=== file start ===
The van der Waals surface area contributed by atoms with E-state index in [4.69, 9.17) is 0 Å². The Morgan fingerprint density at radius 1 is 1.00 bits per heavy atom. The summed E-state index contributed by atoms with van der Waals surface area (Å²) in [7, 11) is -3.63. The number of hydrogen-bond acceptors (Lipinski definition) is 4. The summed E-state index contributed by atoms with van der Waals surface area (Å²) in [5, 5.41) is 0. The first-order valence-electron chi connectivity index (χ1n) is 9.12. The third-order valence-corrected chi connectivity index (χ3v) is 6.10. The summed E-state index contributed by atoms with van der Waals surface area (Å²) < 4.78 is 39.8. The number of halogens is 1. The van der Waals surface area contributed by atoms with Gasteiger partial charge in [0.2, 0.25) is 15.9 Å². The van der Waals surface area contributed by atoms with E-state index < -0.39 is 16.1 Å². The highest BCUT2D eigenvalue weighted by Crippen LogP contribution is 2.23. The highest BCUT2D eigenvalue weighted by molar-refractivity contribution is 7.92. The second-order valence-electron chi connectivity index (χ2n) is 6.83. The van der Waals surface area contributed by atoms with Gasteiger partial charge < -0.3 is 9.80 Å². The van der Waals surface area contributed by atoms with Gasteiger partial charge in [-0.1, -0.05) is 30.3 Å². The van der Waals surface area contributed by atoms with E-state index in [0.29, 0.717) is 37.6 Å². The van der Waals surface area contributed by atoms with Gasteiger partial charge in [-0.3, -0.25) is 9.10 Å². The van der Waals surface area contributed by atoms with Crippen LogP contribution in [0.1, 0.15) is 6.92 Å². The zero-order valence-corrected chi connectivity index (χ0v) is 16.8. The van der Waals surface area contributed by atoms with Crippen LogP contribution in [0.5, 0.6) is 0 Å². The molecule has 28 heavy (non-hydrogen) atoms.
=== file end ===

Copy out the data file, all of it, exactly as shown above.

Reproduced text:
The van der Waals surface area contributed by atoms with E-state index in [4.69, 9.17) is 0 Å². The Morgan fingerprint density at radius 1 is 1.00 bits per heavy atom. The summed E-state index contributed by atoms with van der Waals surface area (Å²) in [7, 11) is -3.63. The number of hydrogen-bond acceptors (Lipinski definition) is 4. The summed E-state index contributed by atoms with van der Waals surface area (Å²) in [5, 5.41) is 0. The first-order valence-electron chi connectivity index (χ1n) is 9.12. The third-order valence-corrected chi connectivity index (χ3v) is 6.10. The summed E-state index contributed by atoms with van der Waals surface area (Å²) < 4.78 is 39.8. The number of halogens is 1. The van der Waals surface area contributed by atoms with Gasteiger partial charge in [0.2, 0.25) is 15.9 Å². The van der Waals surface area contributed by atoms with E-state index < -0.39 is 16.1 Å². The highest BCUT2D eigenvalue weighted by Crippen LogP contribution is 2.23. The highest BCUT2D eigenvalue weighted by molar-refractivity contribution is 7.92. The second-order valence-electron chi connectivity index (χ2n) is 6.83. The van der Waals surface area contributed by atoms with Gasteiger partial charge < -0.3 is 9.80 Å². The van der Waals surface area contributed by atoms with Gasteiger partial charge in [-0.1, -0.05) is 30.3 Å². The van der Waals surface area contributed by atoms with E-state index in [0.29, 0.717) is 37.6 Å². The van der Waals surface area contributed by atoms with Gasteiger partial charge in [-0.3, -0.25) is 9.10 Å². The van der Waals surface area contributed by atoms with Crippen LogP contribution in [0.1, 0.15) is 6.92 Å². The zero-order valence-corrected chi connectivity index (χ0v) is 16.8. The van der Waals surface area contributed by atoms with Crippen LogP contribution in [0.5, 0.6) is 0 Å². The molecule has 28 heavy (non-hydrogen) atoms.